YOUNGSTERS IN THE Middlebury Recreation Department’s Camp Kookamunga program celebrate a week of sunny weather with a group jump at the recreation park on Tuesday. Pictured from left are Emily Cormier, Leah Raymond, Rowan Hendy, Sophia Dwindell and Jeremy Bougor.
Independent photo/John S. McCright
July 26, 2007
By JOHN FLOWERS
EAST MIDDLEBURY — East Middlebury residents turned out in force at a public hearing on Monday to register their concerns about a proposed major expansion of the J.P. Carrara & Sons gravel pit operation off School House Hill Road.
The overflow crowd at the municipal building conference room told members of the Middlebury Development Review Board (DRB) that the plan to extend the Carrara pit by a total of 20 acres to the east and west of School House Hill Road would bring more years of noise, dust and safety headaches to a neighborhood that has already lived with the operation for more than three decades.
J.P. Carrara & Sons is currently phasing out gravel extraction at its current 23.4-acre pit, located to the immediate east of School House Hill Road. The company wants to extend its operations 15.3 acres to the east of its existing pit, and another 5 acres to the west of School House Hill Road.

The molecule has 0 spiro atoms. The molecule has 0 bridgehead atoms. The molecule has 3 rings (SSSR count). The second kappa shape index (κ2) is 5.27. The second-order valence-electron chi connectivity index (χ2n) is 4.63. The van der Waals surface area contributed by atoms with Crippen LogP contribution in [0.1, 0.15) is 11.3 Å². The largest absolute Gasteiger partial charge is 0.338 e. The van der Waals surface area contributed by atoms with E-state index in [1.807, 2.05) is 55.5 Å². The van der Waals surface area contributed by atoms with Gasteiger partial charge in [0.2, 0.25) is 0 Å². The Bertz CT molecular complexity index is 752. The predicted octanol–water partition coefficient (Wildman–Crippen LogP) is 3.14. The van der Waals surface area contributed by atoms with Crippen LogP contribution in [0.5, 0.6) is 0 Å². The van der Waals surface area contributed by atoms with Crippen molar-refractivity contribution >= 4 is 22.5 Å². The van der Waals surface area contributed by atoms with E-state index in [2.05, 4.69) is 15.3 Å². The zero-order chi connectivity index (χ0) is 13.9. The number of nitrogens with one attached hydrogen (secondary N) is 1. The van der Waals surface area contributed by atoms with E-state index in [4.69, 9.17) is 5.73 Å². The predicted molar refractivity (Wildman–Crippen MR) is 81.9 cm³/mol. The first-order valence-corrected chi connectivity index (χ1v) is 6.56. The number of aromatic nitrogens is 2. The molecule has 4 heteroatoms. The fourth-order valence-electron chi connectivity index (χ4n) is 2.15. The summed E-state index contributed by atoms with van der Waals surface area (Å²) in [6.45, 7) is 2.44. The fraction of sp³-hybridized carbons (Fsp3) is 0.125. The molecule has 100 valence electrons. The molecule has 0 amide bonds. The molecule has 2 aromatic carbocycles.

July 26, 2007
By MEGAN JAMES
MIDDLEBURY — The Middlebury Maple Leaf dropped onto the college campus early this month, but a hubbub created by students, faculty and trustees caused college administrators to sweep the leaf away almost as quickly as it arrived.
The leaf was a new official Middlebury College logo created by New York City-based corporate image maker and quietly introduced into official college communications in the first week in July.
“I still think it’s a terrific mark,” said Middlebury Vice President for Communications Mike McKenna. “But it was not at this particular point in history right for the college. I wanted to honor that.”
The leaf symbol was made up of three blue Ms that were supposed to symbolize growth, renewal and shelter. Instead, it seemed to evoke the Canadian flag to many, a marijuana leaf to some and even Mr. Sneeze, the blue spiky character from the Mr. Men children’s book series, to more than a handful of students.